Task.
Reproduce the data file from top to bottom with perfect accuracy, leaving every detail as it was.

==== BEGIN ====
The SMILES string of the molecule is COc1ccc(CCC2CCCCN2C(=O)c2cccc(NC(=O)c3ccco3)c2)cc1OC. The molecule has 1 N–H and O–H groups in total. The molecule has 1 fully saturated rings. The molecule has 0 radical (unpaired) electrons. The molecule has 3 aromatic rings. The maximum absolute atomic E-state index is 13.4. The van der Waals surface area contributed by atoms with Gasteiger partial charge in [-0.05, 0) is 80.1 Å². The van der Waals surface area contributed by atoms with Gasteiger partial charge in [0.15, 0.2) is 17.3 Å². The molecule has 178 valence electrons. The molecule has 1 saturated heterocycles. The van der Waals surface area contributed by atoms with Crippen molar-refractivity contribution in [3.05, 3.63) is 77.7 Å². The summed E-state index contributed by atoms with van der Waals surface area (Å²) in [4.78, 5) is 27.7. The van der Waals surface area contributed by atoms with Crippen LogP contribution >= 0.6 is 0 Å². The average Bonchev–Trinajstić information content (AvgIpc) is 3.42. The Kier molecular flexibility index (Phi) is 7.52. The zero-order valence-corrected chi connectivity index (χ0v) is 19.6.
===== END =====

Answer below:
The SMILES string of the molecule is COc1ccc(CCC2CCCCN2C(=O)c2cccc(NC(=O)c3ccco3)c2)cc1OC. The molecule has 1 N–H and O–H groups in total. The molecule has 1 fully saturated rings. The molecule has 0 radical (unpaired) electrons. The molecule has 3 aromatic rings. The maximum absolute atomic E-state index is 13.4. The van der Waals surface area contributed by atoms with Gasteiger partial charge in [-0.05, 0) is 80.1 Å². The van der Waals surface area contributed by atoms with Gasteiger partial charge in [0.15, 0.2) is 17.3 Å². The molecule has 178 valence electrons. The molecule has 1 saturated heterocycles. The van der Waals surface area contributed by atoms with Crippen molar-refractivity contribution in [3.05, 3.63) is 77.7 Å². The summed E-state index contributed by atoms with van der Waals surface area (Å²) in [4.78, 5) is 27.7. The van der Waals surface area contributed by atoms with Crippen LogP contribution >= 0.6 is 0 Å². The average Bonchev–Trinajstić information content (AvgIpc) is 3.42. The Kier molecular flexibility index (Phi) is 7.52. The zero-order valence-corrected chi connectivity index (χ0v) is 19.6.